John Mahoney was 'moral core' on 'Frasier;' maybe his Catholic faith was relevant in obits?

If you ever watched the classic comedy series "Frasier," it was clear that actor John Mahoney and his Martin Crane character played a crucial role in its broad appeal.

Basically, he was a battered recliner in a world of pretentious fashion, a can of beer at a wine-and-cheese party, a lifer cop surrounded by chatty urban psychiatrists. In other words, he was the down-home voice of ordinary America. He was an every-Dad.

A tribute to Mahoney at The New York Times -- not the newspaper of record's actual obituary, following his death on Sunday -- put it this way:

As Martin Crane, the lovably grumpy, blue-collar father to the snobby Frasier and Niles, he hit many notes during the series’ run from 1993 to 2004 -- sometimes all in the same episode. He played sarcastic, cutting his sons’ pretensions down to size. He did reserved, as a counterpoint to their voluble self-analysis. He even delivered warmth, when reminding Frasier and Niles of the importance of unfussy stuff like family and beer.
As Joe Keenan, a “Frasier” executive producer and writer, put it, Mr. Mahoney’s character was the “moral center” of the show.


This moral-core theme continued in the Times obit.

While Frasier and Niles Crane, both psychiatrists, worried about wine vintages, cappuccino bars and opening nights, Marty, a retired police officer, cherished his dog, his duct-tape-accented recliner chair and the solid values of his generation. Once, when his younger son declared a certain restaurant’s cuisine “to die for,” Marty corrected him. “Niles, your country and your family are to die for,” he said. “Food is to eat.”

Now, in light of all that, does it matter that Mahoney was on the record -- in an interview with a prominent journalist, no less -- saying that his Catholic faith was at the center of his life and work?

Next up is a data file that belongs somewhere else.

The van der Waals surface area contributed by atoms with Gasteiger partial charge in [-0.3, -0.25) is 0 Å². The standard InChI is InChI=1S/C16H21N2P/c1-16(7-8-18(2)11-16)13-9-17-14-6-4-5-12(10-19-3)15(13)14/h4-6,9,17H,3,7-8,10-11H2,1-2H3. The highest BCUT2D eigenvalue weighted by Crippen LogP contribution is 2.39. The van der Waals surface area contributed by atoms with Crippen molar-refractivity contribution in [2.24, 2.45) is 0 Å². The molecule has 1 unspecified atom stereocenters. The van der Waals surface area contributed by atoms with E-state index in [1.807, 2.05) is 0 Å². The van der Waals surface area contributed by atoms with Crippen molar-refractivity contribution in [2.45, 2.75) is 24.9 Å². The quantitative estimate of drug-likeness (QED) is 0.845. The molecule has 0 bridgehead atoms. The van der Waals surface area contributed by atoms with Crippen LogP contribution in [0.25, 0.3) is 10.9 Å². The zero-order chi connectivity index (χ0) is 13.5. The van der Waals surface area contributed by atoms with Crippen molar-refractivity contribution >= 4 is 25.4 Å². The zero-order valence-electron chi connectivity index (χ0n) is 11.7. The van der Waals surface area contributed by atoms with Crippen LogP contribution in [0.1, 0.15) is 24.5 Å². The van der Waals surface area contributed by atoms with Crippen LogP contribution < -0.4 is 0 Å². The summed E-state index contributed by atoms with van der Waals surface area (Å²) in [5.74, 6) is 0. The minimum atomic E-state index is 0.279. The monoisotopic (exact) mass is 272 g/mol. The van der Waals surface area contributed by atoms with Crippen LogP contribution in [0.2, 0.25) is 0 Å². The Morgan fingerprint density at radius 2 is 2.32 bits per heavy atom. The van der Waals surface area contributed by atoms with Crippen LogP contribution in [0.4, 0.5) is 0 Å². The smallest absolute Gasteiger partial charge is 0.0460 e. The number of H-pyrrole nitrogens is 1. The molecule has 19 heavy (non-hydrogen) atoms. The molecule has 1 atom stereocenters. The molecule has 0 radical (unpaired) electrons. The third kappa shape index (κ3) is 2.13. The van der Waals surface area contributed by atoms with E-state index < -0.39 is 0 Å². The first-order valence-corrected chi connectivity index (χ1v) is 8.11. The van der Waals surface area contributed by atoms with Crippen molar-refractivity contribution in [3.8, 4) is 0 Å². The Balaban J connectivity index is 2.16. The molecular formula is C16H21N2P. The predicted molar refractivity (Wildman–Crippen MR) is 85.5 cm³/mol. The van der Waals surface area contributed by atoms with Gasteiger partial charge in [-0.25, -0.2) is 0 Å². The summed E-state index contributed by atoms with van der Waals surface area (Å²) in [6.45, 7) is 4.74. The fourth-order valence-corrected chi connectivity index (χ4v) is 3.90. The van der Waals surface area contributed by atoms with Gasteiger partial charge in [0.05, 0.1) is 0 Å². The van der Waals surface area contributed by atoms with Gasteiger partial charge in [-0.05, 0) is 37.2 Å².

Apparently not, at least not in The New York Times and at The Los Angeles Times. Readers didn't need to know, I guess, where Mahoney said that he found the foundation, the "moral core" even, for his art and existence.

Of course, you can read about that side of his life at the Catholic news website Aleteia, in a story with this headline: "Catholic actor and 'Frasier' star John Mahoney’s devotion to God and prayer."

The key material was drawn from "The God Factor: Inside the Spiritual Lives of Public People," by the edgy Godbeat veteran Cathleen Falsani, whose work is always worth checking out.

Here is the core of the Aleteia feature:

Mahoney didn’t pursue an acting career until age 37, and admitted that he was self-absorbed in those early days. But he experienced a major change when he went to Mass at Chicago’s St. Peter’s Church one day, an experience he described as “the intercession of the Holy Ghost.” ...
Part of that devotion to God played out in his career. Before every performance, Mahoney would say this prayer: “Most glorious blessed spirit, I thank you for all the gifts and talents that you’ve given me. Please help me to use all these gifts and talents to their fullest. And please accept this performance as a prayer of praise and thanks to you.”